Like many, I eagerly await the publication of Berkshire Hathaway’s annual reports, which always contain timeless lessons from Warren Buffett.
Unlike bank deposits or CDs, investments in money market funds are not guaranteed.
There may be a $5 or $1,000 bill lying on the sidewalk, but it’s up to you to pick it up.
Don’t let the excitement and envy of somebody else’s hitting an improbable jackpot blind you to the cold, hard, mathematical probabilities of long-term investment success.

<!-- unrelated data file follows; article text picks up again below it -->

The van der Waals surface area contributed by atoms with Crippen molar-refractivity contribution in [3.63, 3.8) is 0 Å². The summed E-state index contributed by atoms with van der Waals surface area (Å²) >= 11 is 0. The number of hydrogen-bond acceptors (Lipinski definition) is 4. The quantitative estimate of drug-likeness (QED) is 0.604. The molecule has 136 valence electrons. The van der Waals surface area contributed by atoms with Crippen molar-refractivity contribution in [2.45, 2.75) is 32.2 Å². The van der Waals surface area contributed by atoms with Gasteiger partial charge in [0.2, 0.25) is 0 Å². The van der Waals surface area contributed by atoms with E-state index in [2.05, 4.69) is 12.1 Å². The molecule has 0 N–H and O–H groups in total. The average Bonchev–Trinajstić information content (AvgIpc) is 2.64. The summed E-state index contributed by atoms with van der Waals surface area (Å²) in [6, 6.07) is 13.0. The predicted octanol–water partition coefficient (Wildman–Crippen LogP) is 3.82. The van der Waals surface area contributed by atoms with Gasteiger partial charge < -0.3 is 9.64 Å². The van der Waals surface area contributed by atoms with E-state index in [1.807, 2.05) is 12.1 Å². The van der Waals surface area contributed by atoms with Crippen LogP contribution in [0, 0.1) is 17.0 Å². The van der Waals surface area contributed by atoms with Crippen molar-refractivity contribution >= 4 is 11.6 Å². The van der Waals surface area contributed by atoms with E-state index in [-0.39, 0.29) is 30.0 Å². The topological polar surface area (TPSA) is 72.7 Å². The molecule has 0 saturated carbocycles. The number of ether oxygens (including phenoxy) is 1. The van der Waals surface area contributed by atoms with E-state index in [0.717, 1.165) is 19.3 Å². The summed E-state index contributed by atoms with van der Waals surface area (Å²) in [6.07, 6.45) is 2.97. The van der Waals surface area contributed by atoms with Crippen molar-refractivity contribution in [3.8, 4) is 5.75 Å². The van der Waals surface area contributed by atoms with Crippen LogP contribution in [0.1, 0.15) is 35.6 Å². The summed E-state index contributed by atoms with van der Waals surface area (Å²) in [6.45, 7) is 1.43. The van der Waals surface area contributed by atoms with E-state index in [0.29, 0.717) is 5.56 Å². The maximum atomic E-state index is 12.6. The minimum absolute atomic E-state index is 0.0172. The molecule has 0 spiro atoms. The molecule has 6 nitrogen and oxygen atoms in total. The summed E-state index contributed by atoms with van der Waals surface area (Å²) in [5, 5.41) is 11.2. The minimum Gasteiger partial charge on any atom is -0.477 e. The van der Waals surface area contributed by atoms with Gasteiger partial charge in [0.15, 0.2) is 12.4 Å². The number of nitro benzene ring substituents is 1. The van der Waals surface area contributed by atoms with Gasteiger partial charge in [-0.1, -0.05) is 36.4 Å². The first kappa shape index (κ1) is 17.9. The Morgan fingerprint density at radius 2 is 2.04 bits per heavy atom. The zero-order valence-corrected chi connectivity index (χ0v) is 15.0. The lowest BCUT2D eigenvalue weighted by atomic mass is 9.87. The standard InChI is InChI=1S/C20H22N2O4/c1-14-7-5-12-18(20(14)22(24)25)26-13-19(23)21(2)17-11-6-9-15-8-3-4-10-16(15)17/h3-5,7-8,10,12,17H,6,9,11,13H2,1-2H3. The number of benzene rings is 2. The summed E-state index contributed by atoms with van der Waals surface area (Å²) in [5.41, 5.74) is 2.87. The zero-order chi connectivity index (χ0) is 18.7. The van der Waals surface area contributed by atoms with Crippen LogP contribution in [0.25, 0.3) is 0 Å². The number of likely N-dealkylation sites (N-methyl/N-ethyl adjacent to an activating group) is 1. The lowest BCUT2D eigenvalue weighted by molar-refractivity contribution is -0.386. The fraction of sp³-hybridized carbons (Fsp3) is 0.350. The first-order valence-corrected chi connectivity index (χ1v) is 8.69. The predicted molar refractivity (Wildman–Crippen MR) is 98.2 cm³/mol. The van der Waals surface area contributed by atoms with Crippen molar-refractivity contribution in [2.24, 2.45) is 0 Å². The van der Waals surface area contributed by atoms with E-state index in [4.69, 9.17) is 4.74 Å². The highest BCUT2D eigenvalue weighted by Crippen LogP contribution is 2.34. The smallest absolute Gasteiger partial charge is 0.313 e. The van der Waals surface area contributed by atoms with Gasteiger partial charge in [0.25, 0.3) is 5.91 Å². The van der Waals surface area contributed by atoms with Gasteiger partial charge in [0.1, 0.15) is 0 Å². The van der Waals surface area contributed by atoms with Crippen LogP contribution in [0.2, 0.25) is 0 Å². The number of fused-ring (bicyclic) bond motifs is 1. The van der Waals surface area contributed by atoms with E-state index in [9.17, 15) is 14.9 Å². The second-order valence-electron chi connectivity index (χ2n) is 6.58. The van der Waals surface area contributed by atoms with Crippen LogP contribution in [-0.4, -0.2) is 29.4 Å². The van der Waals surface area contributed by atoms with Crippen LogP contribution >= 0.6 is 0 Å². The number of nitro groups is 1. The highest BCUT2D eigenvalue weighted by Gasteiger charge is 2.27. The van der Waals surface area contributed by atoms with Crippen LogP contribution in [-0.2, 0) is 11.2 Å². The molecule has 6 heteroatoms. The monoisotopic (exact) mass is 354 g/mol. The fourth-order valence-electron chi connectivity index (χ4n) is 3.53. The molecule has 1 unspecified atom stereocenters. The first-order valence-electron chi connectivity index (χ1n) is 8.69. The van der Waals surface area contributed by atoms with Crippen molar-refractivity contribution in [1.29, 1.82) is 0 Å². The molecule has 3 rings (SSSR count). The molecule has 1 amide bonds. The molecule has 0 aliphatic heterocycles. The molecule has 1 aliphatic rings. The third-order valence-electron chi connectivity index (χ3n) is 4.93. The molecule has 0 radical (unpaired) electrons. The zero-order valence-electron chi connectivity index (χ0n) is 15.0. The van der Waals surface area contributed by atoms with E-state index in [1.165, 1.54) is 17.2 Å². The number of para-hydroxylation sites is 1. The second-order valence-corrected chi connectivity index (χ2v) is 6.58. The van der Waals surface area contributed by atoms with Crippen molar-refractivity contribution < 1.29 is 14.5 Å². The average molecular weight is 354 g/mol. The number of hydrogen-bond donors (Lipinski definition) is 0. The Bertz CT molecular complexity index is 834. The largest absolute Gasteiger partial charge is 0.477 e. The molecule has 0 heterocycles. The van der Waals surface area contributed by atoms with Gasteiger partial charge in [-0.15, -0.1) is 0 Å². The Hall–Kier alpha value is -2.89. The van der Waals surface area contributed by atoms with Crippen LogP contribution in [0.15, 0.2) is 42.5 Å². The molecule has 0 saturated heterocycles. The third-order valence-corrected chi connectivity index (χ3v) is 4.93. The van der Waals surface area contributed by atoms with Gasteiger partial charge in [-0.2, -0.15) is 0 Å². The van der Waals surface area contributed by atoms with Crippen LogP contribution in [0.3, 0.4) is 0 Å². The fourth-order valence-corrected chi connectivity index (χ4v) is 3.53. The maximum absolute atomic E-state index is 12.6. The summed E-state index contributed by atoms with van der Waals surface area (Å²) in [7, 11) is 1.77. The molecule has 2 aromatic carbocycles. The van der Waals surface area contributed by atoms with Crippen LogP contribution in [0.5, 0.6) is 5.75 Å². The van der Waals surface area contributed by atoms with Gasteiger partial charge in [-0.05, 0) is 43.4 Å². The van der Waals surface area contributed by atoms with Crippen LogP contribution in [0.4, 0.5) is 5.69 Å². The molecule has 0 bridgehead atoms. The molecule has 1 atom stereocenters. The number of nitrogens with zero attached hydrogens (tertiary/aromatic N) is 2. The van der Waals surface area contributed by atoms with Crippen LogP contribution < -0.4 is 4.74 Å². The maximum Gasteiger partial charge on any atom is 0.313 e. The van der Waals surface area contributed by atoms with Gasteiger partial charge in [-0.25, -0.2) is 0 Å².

Sentiment has been crushed. Some investors have lost faith, thrown in the towel, and abandoned the stock market.
There is an unconventional school of thought that says the recent Great Recession was … a balance-sheet recession.
The “Morningstar Style Box” was introduced by the Chicago-based research firm in 1992 to help investors and advisers determine the investment style of a fund.
Wouldn’t it be nice to be smart enough to sell at the top and nimble enough to buy back in at the bottom?
First, by and large, community banks did not participate in the activities that led to the financial crisis.